Caption: Hast any philosophy in thee, shepherd? Castor the curious peacock does! In this photo, he contemplates the meaning of being.
During the usually slack time between Christmas and New Year's Goat Rope will highlight greatest hits from El Cabrero's 2006 reading list.
Yesterday's post featured Vermont poet David Budbill. Today's is philosopher Karl Popper, whose works include The Poverty of Historicism and this year's winner, The Open Society and Its Enemies, Vols. I and II.
In these books, written around the time of the nearly triumphant totalitariansm of the 1940s, Popper takes merciless aim at theoretical and practical totalitarians of the right and left.
Speaking of poets and philosophers, Popper slams the later Plato, who would have banned uncensored poets from his Republic, as an early apologist for authoritarianism. He is especially merciless to Hegel, who I still kind of like, and is respectful of but severely critical of Marx.
For Popper, people have a temptation to want to return to the closed society of tribalism which we often pretend to remember as a golden age as a way of escaping from the messiness of modern life. He argues that we can't go back (even if we think it's forward) and it would be bad if we did.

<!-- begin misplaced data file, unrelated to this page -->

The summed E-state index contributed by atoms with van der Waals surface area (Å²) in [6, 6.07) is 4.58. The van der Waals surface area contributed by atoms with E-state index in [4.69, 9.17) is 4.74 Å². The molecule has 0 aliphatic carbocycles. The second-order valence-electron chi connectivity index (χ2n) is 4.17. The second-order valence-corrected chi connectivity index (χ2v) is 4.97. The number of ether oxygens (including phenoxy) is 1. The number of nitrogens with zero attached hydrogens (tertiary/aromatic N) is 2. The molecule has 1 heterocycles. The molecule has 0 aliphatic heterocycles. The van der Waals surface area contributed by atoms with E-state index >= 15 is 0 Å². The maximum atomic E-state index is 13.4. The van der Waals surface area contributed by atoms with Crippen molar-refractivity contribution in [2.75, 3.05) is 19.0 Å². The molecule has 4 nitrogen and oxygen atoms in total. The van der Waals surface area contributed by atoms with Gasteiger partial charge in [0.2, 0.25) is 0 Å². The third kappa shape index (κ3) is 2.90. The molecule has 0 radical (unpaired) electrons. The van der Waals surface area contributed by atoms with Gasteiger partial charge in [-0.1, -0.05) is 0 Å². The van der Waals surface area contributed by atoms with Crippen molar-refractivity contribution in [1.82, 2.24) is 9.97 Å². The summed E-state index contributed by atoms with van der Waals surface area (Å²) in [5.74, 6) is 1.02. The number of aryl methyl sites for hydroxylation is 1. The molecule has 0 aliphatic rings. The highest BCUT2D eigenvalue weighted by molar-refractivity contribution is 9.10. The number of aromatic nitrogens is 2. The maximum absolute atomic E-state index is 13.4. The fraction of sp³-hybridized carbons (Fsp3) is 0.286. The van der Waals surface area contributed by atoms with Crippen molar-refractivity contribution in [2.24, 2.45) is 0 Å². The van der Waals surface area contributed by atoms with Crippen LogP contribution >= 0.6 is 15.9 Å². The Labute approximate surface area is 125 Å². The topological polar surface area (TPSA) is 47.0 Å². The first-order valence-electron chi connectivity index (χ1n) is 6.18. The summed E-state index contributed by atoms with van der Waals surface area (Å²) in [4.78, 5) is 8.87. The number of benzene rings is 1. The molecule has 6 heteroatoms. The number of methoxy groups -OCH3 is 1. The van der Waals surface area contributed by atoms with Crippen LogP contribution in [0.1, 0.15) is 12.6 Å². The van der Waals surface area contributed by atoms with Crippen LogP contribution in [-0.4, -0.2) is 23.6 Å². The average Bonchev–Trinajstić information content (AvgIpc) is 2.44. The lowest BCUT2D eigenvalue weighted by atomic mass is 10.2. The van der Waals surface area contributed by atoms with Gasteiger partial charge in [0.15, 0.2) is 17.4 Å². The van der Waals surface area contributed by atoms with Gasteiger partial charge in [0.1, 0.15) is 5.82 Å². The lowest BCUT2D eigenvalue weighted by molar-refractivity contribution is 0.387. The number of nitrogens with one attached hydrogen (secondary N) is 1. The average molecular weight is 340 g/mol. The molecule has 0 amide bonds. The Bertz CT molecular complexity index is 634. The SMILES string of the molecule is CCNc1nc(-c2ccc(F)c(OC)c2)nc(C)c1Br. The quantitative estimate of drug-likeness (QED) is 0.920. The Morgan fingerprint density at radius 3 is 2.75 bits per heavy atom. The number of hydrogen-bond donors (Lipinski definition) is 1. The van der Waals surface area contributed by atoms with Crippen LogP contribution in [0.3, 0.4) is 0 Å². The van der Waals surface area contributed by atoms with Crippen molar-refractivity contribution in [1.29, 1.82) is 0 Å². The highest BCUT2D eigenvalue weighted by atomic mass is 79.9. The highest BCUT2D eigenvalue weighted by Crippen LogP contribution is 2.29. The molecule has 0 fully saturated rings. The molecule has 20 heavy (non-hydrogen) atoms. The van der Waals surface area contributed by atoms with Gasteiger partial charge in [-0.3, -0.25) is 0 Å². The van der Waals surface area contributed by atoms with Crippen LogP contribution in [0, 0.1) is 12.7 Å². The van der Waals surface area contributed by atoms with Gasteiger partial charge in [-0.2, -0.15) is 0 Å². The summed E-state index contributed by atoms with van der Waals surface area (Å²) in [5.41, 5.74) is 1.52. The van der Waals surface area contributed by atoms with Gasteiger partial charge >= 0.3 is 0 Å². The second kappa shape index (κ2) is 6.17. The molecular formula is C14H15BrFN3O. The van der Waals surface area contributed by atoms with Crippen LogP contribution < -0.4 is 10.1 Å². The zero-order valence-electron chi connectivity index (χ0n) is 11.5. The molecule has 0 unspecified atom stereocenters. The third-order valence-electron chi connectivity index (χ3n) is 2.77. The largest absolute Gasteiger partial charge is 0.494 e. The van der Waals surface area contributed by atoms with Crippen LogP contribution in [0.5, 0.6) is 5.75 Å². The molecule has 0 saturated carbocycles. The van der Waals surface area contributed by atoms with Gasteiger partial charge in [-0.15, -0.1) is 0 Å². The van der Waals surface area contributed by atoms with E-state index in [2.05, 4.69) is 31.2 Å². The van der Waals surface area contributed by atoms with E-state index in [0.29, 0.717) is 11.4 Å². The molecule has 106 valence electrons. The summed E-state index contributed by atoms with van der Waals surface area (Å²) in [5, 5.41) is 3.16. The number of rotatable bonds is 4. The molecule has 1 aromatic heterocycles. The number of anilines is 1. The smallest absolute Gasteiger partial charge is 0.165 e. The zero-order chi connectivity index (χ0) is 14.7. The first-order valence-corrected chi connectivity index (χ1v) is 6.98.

There are no laws of history or ready made utopias to save us. Our best hope is to try to preserve democracy and try to improve social ills through trial and error. Here's a sample from the rousing last paragraph:
"We can return to the beasts. But if we wish to remain human, then there is only one way, the way into the open society. We must go on into the unknown, the uncertain and insecure, using what reason we may have to plan as well as we can for both security and freedom."
He doesn't rise to the rhetorical heights of Camus, but they two are kind of on the same page.
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